If you think Chinese stocks are heading higher, put your money where your mouth is.

ChinaFinance Online (Nasdaq: JRJC) is a high-octane wager on the health of the China's equity market. After all, its bread and butter business -- consisting of 80% of its revenue -- is selling premium stock research subscriptions to individual investors in China.

CFO may have stumbled last year, but it's back on track these days.

Last night's second-quarter results were solid. Revenue climbed 24% to $15.3 million, ahead of the 18% spurt that analysts were expecting. After scaring away investors with red ink last year, CFO came through with its second consecutive profitable quarter.

There are now 16.8 million registered users across CFO's websites, 36% ahead of where it was a year ago. It's hoping to hit 20 million users by the end of the year. These are big numbers, but they aren't as important as the subscriber count -- since CFO makes a lot more on premium memberships than it does through online advertising. 

CFO is now watching over 139,800 subs, 27% ahead of where it was a year ago and 8% higher sequentially.

Compared to stateside slackers, CFO is a speedster. TheStreet.com (Nasdaq: TSCM) posted another quarterly loss earlier this month, and isn't trading for much more than the $82.6 in cash and marketable securities on its balance sheet. Shares of Morningstar (Nasdaq: MORN) are a hiccup away from a new 52-week low, earnings dipped slightly in its latest quarter, and the top line would have dipped slightly if you back out acquisitions and foreign currency translations. The top and bottom lines fell in Value Line's (Nasdaq: VALU) most recent quarter. The stock has been beaten down to the point where it sports a chunky yield of 5.6%.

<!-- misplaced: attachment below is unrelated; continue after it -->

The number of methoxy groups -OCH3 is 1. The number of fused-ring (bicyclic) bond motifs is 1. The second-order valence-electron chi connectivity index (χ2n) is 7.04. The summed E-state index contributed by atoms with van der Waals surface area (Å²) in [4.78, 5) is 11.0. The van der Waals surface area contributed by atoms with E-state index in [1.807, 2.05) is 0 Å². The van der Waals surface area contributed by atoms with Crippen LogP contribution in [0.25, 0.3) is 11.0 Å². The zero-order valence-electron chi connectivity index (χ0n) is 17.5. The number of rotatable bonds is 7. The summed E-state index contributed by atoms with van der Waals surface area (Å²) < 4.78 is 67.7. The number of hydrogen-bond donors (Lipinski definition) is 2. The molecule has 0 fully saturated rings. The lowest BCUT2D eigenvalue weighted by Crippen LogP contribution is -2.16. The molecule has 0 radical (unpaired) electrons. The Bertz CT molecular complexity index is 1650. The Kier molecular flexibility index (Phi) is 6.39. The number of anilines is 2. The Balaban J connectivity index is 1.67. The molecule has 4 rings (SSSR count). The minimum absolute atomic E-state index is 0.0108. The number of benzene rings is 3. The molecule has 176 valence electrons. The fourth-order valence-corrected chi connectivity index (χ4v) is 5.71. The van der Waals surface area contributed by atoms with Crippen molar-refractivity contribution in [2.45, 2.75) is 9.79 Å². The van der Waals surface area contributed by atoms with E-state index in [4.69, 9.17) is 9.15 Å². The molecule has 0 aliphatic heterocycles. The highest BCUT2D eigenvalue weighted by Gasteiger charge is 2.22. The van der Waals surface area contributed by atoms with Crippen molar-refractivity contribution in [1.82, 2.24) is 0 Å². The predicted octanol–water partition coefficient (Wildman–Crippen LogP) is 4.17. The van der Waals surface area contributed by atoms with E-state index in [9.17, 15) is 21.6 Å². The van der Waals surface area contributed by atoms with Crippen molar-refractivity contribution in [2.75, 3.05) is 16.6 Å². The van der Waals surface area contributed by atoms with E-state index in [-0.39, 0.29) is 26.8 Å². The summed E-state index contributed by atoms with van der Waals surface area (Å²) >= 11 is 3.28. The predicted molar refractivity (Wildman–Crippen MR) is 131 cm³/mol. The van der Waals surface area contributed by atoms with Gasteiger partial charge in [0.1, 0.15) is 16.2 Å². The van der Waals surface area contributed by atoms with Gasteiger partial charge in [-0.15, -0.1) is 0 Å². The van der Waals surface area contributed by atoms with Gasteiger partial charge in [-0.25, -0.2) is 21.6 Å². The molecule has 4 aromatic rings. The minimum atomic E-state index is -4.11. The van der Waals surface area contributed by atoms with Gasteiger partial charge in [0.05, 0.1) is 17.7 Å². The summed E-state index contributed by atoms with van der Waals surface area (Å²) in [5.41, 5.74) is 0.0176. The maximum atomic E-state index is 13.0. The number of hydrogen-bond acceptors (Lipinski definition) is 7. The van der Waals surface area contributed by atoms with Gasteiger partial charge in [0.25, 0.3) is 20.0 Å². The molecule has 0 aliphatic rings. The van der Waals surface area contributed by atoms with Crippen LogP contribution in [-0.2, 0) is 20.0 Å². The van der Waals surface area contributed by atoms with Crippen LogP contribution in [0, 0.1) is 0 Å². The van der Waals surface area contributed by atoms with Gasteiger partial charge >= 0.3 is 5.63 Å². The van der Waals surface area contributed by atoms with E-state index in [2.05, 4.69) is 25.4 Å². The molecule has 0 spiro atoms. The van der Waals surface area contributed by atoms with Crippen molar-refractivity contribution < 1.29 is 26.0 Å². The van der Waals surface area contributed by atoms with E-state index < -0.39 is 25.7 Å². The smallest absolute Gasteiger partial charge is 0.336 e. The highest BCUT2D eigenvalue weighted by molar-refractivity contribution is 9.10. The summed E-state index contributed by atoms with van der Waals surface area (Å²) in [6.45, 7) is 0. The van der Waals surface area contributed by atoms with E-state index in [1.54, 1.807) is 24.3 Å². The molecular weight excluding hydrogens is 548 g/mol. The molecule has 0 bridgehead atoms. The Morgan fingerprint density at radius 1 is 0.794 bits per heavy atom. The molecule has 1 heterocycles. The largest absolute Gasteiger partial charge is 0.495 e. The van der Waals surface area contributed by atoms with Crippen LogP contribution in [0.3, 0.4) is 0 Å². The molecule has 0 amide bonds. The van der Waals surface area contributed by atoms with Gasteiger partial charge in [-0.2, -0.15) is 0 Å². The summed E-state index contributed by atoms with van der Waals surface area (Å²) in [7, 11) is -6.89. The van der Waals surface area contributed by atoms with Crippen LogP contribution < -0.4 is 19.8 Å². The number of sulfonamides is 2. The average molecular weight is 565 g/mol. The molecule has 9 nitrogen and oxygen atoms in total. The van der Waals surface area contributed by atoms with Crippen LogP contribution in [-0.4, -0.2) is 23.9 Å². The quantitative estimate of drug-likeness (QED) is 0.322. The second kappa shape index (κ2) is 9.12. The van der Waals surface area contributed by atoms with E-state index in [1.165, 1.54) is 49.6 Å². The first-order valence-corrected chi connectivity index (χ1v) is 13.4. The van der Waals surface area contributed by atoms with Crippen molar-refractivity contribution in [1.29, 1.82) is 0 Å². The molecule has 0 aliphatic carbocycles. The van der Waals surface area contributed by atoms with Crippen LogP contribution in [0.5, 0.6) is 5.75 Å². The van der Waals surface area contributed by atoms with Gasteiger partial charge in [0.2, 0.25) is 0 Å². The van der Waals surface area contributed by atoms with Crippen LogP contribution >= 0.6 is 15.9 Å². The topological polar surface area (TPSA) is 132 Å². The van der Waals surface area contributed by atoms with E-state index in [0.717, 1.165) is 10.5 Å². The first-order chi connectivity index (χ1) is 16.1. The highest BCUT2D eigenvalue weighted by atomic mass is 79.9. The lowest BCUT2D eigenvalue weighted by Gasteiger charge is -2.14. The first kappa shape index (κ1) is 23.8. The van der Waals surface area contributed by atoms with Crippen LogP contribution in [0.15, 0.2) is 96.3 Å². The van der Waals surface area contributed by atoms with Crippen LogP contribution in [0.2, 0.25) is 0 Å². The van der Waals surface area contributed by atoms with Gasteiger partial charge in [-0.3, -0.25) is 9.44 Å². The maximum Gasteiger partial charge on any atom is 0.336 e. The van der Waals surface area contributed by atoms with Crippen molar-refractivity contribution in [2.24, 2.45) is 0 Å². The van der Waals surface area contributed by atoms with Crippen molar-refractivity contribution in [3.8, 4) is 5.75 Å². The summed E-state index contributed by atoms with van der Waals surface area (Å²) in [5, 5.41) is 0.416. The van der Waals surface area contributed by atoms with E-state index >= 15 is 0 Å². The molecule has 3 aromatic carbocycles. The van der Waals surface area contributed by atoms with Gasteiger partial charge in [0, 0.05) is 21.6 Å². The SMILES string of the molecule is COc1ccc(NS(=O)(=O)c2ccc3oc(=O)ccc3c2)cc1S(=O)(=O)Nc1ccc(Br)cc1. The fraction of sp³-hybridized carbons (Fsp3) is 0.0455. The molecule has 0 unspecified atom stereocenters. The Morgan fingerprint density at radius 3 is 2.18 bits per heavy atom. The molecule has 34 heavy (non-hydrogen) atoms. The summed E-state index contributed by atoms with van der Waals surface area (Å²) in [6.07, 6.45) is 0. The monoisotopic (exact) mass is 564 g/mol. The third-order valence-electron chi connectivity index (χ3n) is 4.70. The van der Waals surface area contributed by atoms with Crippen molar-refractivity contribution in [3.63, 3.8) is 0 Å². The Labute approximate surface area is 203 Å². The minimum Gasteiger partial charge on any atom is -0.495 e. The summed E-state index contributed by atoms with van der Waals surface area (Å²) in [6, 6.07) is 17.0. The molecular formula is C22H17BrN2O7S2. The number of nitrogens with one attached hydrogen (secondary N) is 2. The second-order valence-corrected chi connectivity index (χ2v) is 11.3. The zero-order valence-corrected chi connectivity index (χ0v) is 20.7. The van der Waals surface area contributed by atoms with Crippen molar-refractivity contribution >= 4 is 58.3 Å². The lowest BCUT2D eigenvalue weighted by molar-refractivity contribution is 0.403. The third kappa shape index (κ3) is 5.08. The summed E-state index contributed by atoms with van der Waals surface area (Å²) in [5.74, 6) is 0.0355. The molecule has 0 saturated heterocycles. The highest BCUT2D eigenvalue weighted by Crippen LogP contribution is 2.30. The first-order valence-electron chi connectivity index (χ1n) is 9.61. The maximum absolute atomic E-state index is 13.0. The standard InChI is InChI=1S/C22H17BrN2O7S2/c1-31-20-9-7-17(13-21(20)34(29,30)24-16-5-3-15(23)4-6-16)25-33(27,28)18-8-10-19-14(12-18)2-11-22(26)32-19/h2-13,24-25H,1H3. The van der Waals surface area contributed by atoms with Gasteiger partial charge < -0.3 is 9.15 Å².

FactSet Research (NYSE: FDS) is holding up better, but its emphasis is on arming institutional investors with equity research tools. CFO is a better match with the other three companies, since institutions account for just 4% of CFO's revenue mix.

The rub with CFO is that while it's raising its 2010 guidance on the bottom line -- expecting its adjusted profit to exceed $4 million -- it's sticking to its projected range of $56 million to $62 million in revenue. After ringing up $30.5 million through the first half of the year, the midpoint of CFO's range implies a slightly softer second half.

We'll have to see how that plays out, because it's been striking plenty of deals to host investing forums and growing its brokerage business. Last year it teamed up with China Unicom (NYSE: CHU) to be the carrier's exclusive financial news and market data provider for its 3G mobile portal.

It would be a surprise if CFO didn't raise its revenue guidance later this year, or at least tighten it toward the higher end of that range.

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